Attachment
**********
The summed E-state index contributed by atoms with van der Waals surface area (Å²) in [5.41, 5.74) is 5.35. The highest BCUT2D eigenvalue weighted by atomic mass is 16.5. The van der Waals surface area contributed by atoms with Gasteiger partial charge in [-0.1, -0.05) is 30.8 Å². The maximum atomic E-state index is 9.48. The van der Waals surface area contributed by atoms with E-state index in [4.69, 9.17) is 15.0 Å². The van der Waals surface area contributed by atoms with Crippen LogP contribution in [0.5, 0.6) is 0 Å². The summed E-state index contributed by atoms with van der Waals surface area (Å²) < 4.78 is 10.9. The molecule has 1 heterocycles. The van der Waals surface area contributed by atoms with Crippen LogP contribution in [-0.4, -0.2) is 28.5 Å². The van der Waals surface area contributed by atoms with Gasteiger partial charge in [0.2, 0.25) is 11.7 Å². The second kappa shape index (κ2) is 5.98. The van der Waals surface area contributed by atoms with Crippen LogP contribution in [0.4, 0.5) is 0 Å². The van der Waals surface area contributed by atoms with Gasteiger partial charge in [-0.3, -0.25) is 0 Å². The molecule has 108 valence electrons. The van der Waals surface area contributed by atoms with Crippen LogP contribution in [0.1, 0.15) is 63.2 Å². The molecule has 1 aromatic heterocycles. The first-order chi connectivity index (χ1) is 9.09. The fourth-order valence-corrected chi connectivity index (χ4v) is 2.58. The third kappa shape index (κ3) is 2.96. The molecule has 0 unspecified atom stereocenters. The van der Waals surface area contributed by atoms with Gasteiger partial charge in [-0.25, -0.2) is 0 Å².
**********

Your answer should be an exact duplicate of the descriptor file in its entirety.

The summed E-state index contributed by atoms with van der Waals surface area (Å²) in [5.41, 5.74) is 5.35. The highest BCUT2D eigenvalue weighted by atomic mass is 16.5. The van der Waals surface area contributed by atoms with Gasteiger partial charge in [-0.1, -0.05) is 30.8 Å². The maximum atomic E-state index is 9.48. The van der Waals surface area contributed by atoms with E-state index in [4.69, 9.17) is 15.0 Å². The van der Waals surface area contributed by atoms with Crippen LogP contribution in [0.5, 0.6) is 0 Å². The summed E-state index contributed by atoms with van der Waals surface area (Å²) < 4.78 is 10.9. The molecule has 1 heterocycles. The van der Waals surface area contributed by atoms with Crippen LogP contribution in [-0.4, -0.2) is 28.5 Å². The van der Waals surface area contributed by atoms with Gasteiger partial charge in [0.2, 0.25) is 11.7 Å². The second kappa shape index (κ2) is 5.98. The van der Waals surface area contributed by atoms with Crippen LogP contribution in [0.4, 0.5) is 0 Å². The van der Waals surface area contributed by atoms with Gasteiger partial charge in [-0.3, -0.25) is 0 Å². The molecule has 108 valence electrons. The van der Waals surface area contributed by atoms with Crippen LogP contribution in [0.1, 0.15) is 63.2 Å². The molecule has 1 aromatic heterocycles. The first-order chi connectivity index (χ1) is 9.09. The fourth-order valence-corrected chi connectivity index (χ4v) is 2.58. The third kappa shape index (κ3) is 2.96. The molecule has 0 unspecified atom stereocenters. The van der Waals surface area contributed by atoms with Gasteiger partial charge in [-0.25, -0.2) is 0 Å².